Blood Dilutes in Hot Water

Fiction by | August 10, 2020

As the white casket where my aunt Maria now rested made its descent into the hollowed-out earth, I could not help but utter a cry I could not hear. The rest of my relatives mourned with me—my father, trembling as he did, cried the most.  Sobs and wails pierced the air around us as if our mouths were not muffled by face masks and handkerchiefs.

She was a good woman and my father loved her very much. When she was still in the hospital, he made regular visits and brought her food. I even remembered how he would always prepare a hot glass of milk for my aunt Maria whenever she visited for the New Year. She was the only sibling my father spoke to since my grandparents died 20 years ago.


After the burial, we chewed on siopao and chicken burgers and drank soda out of palm-sized bottles, while the older relatives had coffee in paper cups. My father had told me to prepare a cup of coffee for him when Tito Ariel approached him. My father averted his gaze from him and folded his arms on his chest.

“‘Bro, tara,” Tito Ariel said, motioning him towards the tent a few paces behind me.

My father hesitated but then gestured to me for his coffee. I hurriedly poured the coffee granules in his cup of hot water. He took it and walked towards the tent where his remaining siblings were. He did not even stir his coffee. I could imagine the granules clumped like little islands slowly melting into the water.

For the first time in 20 years, he was reunited with his siblings. All of them sat on benches facing each other. Not one of them spoke. No one even attempted to bring down the face mask covering their mouths to speak. Until Tita Olivia, the eldest living sibling spoke.

“Let’s all just forget everything that happened in the past. It’s all behind us now.”

I heard Tito Toto snickered. I could not mistake the astig tone of his voice for anyone else.

“That’s easy for you to say.  You could easily accuse me of anything but when you finally found out it was not true, parang wala na lang. As if everything is okay again.  But if any of us does something that you think is ‘nasty,’ you’d want us begging on our knees for a decade before you accept a ‘sorry.’”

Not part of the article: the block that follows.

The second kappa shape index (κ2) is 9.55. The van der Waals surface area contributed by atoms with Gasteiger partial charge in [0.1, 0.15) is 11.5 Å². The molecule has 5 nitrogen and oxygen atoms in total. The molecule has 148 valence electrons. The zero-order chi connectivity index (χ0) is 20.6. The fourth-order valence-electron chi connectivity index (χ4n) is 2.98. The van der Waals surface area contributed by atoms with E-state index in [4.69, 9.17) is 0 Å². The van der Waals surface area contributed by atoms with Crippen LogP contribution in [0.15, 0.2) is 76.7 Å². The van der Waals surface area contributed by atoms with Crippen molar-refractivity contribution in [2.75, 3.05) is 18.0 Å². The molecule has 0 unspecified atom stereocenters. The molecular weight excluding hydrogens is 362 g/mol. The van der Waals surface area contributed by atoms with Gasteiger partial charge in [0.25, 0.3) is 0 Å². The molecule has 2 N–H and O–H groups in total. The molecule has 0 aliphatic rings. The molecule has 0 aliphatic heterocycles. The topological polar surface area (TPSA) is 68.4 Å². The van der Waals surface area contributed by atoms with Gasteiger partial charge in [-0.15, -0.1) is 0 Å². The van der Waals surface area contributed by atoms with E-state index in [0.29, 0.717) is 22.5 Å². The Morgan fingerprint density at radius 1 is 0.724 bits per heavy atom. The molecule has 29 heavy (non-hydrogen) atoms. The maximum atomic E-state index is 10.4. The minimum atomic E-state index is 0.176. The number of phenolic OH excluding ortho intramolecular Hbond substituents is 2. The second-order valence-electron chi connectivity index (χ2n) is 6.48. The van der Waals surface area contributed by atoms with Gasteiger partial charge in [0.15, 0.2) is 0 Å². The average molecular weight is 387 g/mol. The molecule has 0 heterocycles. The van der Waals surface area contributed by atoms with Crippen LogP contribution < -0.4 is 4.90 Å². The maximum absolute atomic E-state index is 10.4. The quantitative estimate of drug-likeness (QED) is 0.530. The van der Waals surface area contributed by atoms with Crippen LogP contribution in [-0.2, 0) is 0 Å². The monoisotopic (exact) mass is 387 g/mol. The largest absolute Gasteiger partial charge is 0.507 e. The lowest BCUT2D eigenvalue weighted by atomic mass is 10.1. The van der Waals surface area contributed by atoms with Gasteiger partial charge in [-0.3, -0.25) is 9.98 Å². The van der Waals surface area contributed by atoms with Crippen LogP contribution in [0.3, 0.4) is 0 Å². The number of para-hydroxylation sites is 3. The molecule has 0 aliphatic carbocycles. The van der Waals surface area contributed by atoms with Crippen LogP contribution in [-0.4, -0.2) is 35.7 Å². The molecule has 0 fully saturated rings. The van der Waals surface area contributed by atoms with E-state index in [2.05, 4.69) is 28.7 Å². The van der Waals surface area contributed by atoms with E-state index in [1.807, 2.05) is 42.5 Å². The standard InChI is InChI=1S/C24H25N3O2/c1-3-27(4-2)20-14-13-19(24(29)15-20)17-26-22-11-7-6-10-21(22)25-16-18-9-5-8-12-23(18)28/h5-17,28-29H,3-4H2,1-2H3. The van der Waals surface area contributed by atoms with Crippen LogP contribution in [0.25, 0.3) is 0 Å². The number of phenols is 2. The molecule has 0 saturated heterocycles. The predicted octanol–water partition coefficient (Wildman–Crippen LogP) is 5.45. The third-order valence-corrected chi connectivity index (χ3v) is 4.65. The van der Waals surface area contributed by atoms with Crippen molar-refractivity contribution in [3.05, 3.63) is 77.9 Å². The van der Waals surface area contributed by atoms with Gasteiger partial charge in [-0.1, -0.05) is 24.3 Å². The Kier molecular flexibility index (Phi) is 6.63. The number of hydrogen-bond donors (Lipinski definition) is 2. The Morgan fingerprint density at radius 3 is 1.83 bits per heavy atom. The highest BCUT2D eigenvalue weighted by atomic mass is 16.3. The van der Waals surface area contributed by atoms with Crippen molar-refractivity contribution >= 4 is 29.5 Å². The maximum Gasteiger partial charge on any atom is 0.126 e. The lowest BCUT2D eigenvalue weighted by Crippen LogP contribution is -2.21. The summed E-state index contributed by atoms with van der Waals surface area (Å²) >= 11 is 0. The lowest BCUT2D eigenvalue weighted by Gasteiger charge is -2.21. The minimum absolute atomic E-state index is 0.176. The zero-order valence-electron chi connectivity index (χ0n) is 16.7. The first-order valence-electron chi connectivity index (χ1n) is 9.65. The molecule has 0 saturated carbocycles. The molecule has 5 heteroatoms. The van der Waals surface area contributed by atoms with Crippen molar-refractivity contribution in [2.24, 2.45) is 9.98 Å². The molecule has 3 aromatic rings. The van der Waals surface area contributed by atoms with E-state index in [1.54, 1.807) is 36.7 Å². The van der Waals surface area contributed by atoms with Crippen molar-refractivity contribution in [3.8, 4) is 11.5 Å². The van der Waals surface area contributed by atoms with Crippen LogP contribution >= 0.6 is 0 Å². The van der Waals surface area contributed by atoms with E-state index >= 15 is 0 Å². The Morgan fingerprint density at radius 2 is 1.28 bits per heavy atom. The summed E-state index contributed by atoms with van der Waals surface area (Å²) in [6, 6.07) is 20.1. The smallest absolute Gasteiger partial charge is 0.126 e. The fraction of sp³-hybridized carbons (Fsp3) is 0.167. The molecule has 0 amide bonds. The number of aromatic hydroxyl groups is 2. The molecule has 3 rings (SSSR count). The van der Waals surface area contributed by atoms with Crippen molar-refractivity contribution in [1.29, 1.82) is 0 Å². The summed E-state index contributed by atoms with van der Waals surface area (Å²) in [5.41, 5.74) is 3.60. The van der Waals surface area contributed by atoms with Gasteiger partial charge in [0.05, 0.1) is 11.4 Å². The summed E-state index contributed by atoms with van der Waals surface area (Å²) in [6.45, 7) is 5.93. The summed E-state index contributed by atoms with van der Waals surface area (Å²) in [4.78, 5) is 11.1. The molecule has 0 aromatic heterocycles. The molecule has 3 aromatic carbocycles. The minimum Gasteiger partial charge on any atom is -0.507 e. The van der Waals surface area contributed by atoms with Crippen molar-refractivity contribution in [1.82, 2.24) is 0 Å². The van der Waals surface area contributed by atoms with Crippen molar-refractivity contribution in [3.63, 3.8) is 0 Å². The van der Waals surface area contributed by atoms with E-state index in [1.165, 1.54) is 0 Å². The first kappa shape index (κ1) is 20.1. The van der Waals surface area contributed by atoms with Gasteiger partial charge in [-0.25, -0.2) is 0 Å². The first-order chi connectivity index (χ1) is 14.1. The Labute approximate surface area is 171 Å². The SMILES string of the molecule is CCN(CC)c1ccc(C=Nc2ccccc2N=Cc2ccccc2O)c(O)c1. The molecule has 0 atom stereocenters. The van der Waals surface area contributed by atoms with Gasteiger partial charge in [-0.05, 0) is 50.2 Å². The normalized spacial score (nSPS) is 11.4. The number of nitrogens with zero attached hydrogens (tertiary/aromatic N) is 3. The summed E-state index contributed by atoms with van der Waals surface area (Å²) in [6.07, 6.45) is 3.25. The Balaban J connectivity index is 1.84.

“She’s the oldest, ‘To. Respeto naman,” interrupted Tito Peter, the American citizen.


The bickering went on. From what I knew from eavesdropping on them through the years, there had always been a feud among the siblings. There were divisions, and where there were divisions, there were alliances, and where there were alliances, there were turncoats – and my father was sick of turncoats. So he refused to talk to them for many years. He made sure to keep his distance but continued to give help to whom he truly cared for—my Aunt Maria.

I remembered how my father would heat water in a kettle for my aunt’s glass of milk. When the kettle let out a hissing noise, it meant the water was already boiling. The water has to be really hot, my father had said then. Your aunt does not want milk curds floating on top. She wants things to look smooth, in order.

My father was known for his loud voice, he had the loudest among his siblings especially when they would watch basketball games on TV. But looking at him now with his arms crossed over his chest, and his eyes glued on his shoes, I did not know what he was thinking. He was silent despite the shouting match among his siblings.

But then Tito Peter shouted “Do you think she would want this?”

Everyone went silent as if they finally remembered why they were there.

“‘Coy,” my Tito Peter called out to my father. “Let’s put everything behind us already. Forgive your brother na. Whatever happened to the two of you in the past, let’s let it stay in the past.”

I heard my father scoff.

“Bro, I’m sorry,” Tito Ariel said chokingly.


But my father walked out. Until now, I did not know what happened between the two of them in the past. I could still remember how my Aunt Maria kept telling my father to forgive Tito Ariel but my father would always shake his head. Blood is thicker than water, whatever, he snorted.

The meeting ended after my father had left. The remaining siblings hugged and kissed each other’s cheek saying “I love you, ate. I love you kuya” before leaving like things were as normal as it could get. Some of them laughed that they weren’t able to drink their coffee because of their bickering.

“It’s not hot na,” laughed Tito Peter referring to his coffee. “We completely forgot about this.”

The other siblings laughed and I wished could have heard my father with them.


My Tita Sita went after my father and they walked away together as they spoke. They were far from me now. I imagined my aunt explaining to my father about the importance of talking as a family while my father would just scoff at her. But to my surprise, my father put his face mask down to his chin and spoke. I could not understand what my father was saying but whatever it is, I could hear the slightest hint of his famous loud voice like a hissing kettle. I guess that was enough eavesdropping for now.


Liane Carlo Suelan is a HUMSS graduate from the Ateneo de Davao University – Senior High School. He was also the Literary Editor of the Blue Bridge 2019-2020 and a fellow at the Davao Writers Workshop 2019. He is an incoming freshman of BA Literature in the University of the Philippines Visayas.

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